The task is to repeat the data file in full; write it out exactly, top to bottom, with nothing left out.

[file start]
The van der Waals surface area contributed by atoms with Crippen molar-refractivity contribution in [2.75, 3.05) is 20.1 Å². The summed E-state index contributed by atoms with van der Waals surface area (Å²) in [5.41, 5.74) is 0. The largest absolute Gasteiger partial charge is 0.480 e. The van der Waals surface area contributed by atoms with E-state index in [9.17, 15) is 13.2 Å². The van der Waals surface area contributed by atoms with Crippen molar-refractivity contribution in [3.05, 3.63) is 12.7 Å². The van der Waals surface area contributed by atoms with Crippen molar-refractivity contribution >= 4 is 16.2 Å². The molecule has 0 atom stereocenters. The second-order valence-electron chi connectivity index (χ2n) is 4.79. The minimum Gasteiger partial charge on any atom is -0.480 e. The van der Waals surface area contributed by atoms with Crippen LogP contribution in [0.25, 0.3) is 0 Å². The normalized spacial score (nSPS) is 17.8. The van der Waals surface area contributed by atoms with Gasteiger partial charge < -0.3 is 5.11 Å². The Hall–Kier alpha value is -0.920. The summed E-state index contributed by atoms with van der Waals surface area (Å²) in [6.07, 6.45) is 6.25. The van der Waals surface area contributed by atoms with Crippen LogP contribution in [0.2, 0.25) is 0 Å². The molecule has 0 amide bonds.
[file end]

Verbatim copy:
The van der Waals surface area contributed by atoms with Crippen molar-refractivity contribution in [2.75, 3.05) is 20.1 Å². The summed E-state index contributed by atoms with van der Waals surface area (Å²) in [5.41, 5.74) is 0. The largest absolute Gasteiger partial charge is 0.480 e. The van der Waals surface area contributed by atoms with E-state index in [9.17, 15) is 13.2 Å². The van der Waals surface area contributed by atoms with Crippen molar-refractivity contribution in [3.05, 3.63) is 12.7 Å². The van der Waals surface area contributed by atoms with Crippen molar-refractivity contribution >= 4 is 16.2 Å². The molecule has 0 atom stereocenters. The second-order valence-electron chi connectivity index (χ2n) is 4.79. The minimum Gasteiger partial charge on any atom is -0.480 e. The van der Waals surface area contributed by atoms with Crippen LogP contribution in [0.25, 0.3) is 0 Å². The normalized spacial score (nSPS) is 17.8. The van der Waals surface area contributed by atoms with Gasteiger partial charge < -0.3 is 5.11 Å². The Hall–Kier alpha value is -0.920. The summed E-state index contributed by atoms with van der Waals surface area (Å²) in [6.07, 6.45) is 6.25. The van der Waals surface area contributed by atoms with Crippen LogP contribution in [0.2, 0.25) is 0 Å². The molecule has 0 amide bonds.